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Sleep Disorder Specialists Asheville NC

Looking for Sleep Disorder Specialists in Asheville? We have compiled a list of businesses and services around Asheville that should help you with your search. We hope this page helps you find Sleep Disorder Specialists in Asheville.

Mark Hoch
(828) 252-9833
1312 Patton Avenue
Asheville, NC
Membership Organizations
American Holistic Medical Association (AHMA)

Data Provided By:
Kim Hageman, DD, DMP, CLT
(828) 275-2755
Asheville, NC
Services
"Crystal Light" Crystal Therapist, Spiritual Healer, Doctor of Metaphysics, Doctor of Divinity, Doctor of Religious Science I am a heart-centered holistic crystal healing therapist whose soul purpose is to facilitate healing, personal development and transformation. I offer Crystal Healing, Distance Healing, Space Clearings and Blessings, Crystal Divination, Crystal Healing for Pets, Customized Healing Jewelry, and Living Altars.
Membership Organizations
Peacefulmind.com

Data Provided By:
Michelle A. Payton, Ph.D., D.C.H.
(828) 681-1728
1354 Heathbrook Circle
Asheville, NC
Specialty
EFT / TFT, Hypnotherapy, Life Coaching, Neuro-Linguistic Programming, Past Life Regression
Associated Hospitals
div. of The Left Side

Asheville Natural Health and Homeopathy
(828) 254-3004
54 Merrimon Avenue
Asheville, NC
 
Blue Dragon Acupuncture LLC
(828) 749-3366
31 Pearson Falls Road
Saluda, NC
 
Stephanie Wolf
(828) 298-4054
105 Cedar Ridge Dr.
Asheville, NC
Membership Organizations
International Association for Colon Hydrotherapy (IACT)

Data Provided By:
Kristina Lewis
(828) 298-4800
16 Sterling Street
Asheville, NC
Company
Lewis Family Natural Health
Industry
Homeopath, Naturopathic Doctor (ND)
Specialties & Therapies
Specialties : Women's Health, Weight Loss, PMS, Menopause

Therapies : Nutritional Counseling, Hydrotherapy, Homeopathy, Herbal Medicine, Botanical Medicine, Homeopathy
Professional Affiliations
North Carolina Association of Naturopathic Physicians, National Center for Homeopathy, American Association of Naturopathic Physicians, Southwest College of Naturopathic Medicine

Data Provided By:
Atlantic University of Chinese Medicine Intrn Clinic
(828) 225-8550
Westgate Shop Centre
Asheville, NC
 
Asheville Center for Chinese Medicine
(828) 258-2777
70 Woodfin Place
Asheville, NC
 
Center for Massage & Natural Health
(828) 252-0058
2 Eagle Street
Asheville, NC
 
Data Provided By:

The Different Stages of Sleep

 Sleep 

In 1952, sleep-researcher Nathaniel Kleitman discovered that although sleepers tended to have slow, rolling eye movements beneath their lids as they fell asleep, during some portions of their sleep their eyes darted rapidly in a highly coordinated way, moving more quickly and sharply than they could while they were awake. He dubbed the phenomenon rapid eye movement (REM), a phase of sleep that was later related to dreaming.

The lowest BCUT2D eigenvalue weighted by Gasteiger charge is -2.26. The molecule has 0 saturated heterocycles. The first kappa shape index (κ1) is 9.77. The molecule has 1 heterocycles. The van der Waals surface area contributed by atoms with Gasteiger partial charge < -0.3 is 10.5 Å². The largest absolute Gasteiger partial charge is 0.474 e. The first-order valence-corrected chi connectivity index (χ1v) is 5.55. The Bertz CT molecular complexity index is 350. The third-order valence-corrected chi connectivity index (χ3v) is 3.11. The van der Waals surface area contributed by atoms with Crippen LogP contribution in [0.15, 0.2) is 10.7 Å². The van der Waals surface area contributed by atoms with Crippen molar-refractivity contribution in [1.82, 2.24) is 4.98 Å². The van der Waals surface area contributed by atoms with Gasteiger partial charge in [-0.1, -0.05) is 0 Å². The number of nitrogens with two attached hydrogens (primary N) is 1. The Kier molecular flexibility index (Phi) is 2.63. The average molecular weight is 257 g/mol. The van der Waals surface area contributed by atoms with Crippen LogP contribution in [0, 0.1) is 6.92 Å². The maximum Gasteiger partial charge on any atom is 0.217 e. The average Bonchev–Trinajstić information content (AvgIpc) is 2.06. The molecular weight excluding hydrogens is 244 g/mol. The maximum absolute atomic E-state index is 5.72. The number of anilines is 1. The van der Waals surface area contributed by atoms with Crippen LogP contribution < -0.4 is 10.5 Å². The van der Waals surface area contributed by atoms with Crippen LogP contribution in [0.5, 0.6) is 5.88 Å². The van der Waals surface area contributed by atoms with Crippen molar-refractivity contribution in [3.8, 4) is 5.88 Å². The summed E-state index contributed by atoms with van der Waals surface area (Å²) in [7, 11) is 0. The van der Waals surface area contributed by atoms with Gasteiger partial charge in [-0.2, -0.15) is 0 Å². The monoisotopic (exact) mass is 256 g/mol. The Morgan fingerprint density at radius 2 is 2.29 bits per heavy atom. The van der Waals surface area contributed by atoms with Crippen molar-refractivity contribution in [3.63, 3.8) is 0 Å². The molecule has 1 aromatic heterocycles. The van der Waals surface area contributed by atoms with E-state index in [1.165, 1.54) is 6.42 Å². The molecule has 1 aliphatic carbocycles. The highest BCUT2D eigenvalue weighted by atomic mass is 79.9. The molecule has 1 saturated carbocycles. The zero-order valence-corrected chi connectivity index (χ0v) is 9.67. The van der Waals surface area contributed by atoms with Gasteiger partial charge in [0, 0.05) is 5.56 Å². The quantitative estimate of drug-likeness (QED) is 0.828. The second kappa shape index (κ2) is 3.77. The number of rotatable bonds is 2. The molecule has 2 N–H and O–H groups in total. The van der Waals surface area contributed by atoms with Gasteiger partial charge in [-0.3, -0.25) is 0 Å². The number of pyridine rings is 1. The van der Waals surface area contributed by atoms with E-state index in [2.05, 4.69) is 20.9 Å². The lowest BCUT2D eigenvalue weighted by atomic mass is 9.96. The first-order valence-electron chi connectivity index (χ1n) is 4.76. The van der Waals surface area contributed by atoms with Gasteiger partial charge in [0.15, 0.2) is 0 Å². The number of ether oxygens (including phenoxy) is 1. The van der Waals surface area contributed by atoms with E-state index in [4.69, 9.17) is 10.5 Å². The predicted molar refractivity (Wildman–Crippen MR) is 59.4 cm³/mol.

Later researchers using electroencephalogram (EEG) that measures the electrical activity in the brain discovered that the REM stage of sleep is different from non-REM (NREM) sleep.

Sleep occurs in a series of cycles, each lasting between sixty and ninety minutes. A normal sleep pattern involves four to seven such cycles during the course of the night. On average, people have five or six sleep cycles during a normal nighttime sleep session.

Each cycle has two main parts. 

During the first part, our level of consciousness falls while the level of unconsciousness rises. This part of the cycle involves changes in heart rate and breathing, and an overall slowing of brain activity. We do not dream during this phase. 

In the second part of the cycle, however, we do dream. The characteristic sign of this phase of sleep is rapid eye movement, or REM.

Generally, each ninety-minute sleep cycle contains a non- REM period (or slow-wave sleep) and the REM period. On average, each of these two main periods occupies about 50 percent of the cycle's elapsed time, or about forty-five minutes. However, the balance between the two periods shifts during the course of the night. During the first ninety-minute cycle, the REM phase might last only a few minutes. In the final cycle of the night, REM sleep occupies most of the time, perhaps an hour or more.

Non-REM sleep actually consists of four distinct substages, labeled 1 through 4. The stages are defined according to the ...

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